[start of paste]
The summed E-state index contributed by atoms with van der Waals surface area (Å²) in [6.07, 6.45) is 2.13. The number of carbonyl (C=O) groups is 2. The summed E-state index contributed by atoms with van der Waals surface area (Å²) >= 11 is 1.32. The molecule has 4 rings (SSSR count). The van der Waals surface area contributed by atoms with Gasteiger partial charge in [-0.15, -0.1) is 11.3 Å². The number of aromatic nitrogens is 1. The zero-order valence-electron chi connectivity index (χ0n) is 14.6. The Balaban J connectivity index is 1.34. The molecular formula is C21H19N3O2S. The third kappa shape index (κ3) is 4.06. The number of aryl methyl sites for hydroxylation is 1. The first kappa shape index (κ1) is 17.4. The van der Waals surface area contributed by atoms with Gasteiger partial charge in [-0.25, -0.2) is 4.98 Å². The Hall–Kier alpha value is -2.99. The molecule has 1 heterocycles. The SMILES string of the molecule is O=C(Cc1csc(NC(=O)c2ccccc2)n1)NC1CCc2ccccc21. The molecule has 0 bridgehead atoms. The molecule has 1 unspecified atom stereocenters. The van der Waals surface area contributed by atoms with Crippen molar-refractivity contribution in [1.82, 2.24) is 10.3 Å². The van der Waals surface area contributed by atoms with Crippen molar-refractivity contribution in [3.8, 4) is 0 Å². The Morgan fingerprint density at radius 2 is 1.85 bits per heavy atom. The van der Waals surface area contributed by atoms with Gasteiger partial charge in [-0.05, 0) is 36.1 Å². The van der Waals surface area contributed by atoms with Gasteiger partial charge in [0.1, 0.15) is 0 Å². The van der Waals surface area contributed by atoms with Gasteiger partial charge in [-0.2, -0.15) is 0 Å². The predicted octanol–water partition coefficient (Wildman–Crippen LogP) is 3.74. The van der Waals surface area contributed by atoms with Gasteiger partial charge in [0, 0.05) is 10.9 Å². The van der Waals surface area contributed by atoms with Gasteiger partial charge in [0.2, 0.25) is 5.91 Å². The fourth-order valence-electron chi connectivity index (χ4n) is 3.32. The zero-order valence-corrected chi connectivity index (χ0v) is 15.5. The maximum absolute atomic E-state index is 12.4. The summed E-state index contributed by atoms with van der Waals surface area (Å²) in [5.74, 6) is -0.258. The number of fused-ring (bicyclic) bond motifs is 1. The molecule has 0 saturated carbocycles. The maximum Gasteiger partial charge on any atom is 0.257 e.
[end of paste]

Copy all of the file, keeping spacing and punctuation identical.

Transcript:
The summed E-state index contributed by atoms with van der Waals surface area (Å²) in [6.07, 6.45) is 2.13. The number of carbonyl (C=O) groups is 2. The summed E-state index contributed by atoms with van der Waals surface area (Å²) >= 11 is 1.32. The molecule has 4 rings (SSSR count). The van der Waals surface area contributed by atoms with Gasteiger partial charge in [-0.15, -0.1) is 11.3 Å². The number of aromatic nitrogens is 1. The zero-order valence-electron chi connectivity index (χ0n) is 14.6. The Balaban J connectivity index is 1.34. The molecular formula is C21H19N3O2S. The third kappa shape index (κ3) is 4.06. The number of aryl methyl sites for hydroxylation is 1. The first kappa shape index (κ1) is 17.4. The van der Waals surface area contributed by atoms with Gasteiger partial charge in [-0.25, -0.2) is 4.98 Å². The Hall–Kier alpha value is -2.99. The molecule has 1 heterocycles. The SMILES string of the molecule is O=C(Cc1csc(NC(=O)c2ccccc2)n1)NC1CCc2ccccc21. The molecule has 0 bridgehead atoms. The molecule has 1 unspecified atom stereocenters. The van der Waals surface area contributed by atoms with Crippen molar-refractivity contribution in [1.82, 2.24) is 10.3 Å². The van der Waals surface area contributed by atoms with Crippen molar-refractivity contribution in [3.8, 4) is 0 Å². The Morgan fingerprint density at radius 2 is 1.85 bits per heavy atom. The van der Waals surface area contributed by atoms with Gasteiger partial charge in [-0.05, 0) is 36.1 Å². The van der Waals surface area contributed by atoms with Gasteiger partial charge in [0.1, 0.15) is 0 Å². The van der Waals surface area contributed by atoms with Gasteiger partial charge in [-0.2, -0.15) is 0 Å². The predicted octanol–water partition coefficient (Wildman–Crippen LogP) is 3.74. The van der Waals surface area contributed by atoms with Gasteiger partial charge in [0, 0.05) is 10.9 Å². The van der Waals surface area contributed by atoms with Gasteiger partial charge in [0.2, 0.25) is 5.91 Å². The fourth-order valence-electron chi connectivity index (χ4n) is 3.32. The zero-order valence-corrected chi connectivity index (χ0v) is 15.5. The maximum absolute atomic E-state index is 12.4. The summed E-state index contributed by atoms with van der Waals surface area (Å²) in [5.74, 6) is -0.258. The number of fused-ring (bicyclic) bond motifs is 1. The molecule has 0 saturated carbocycles. The maximum Gasteiger partial charge on any atom is 0.257 e.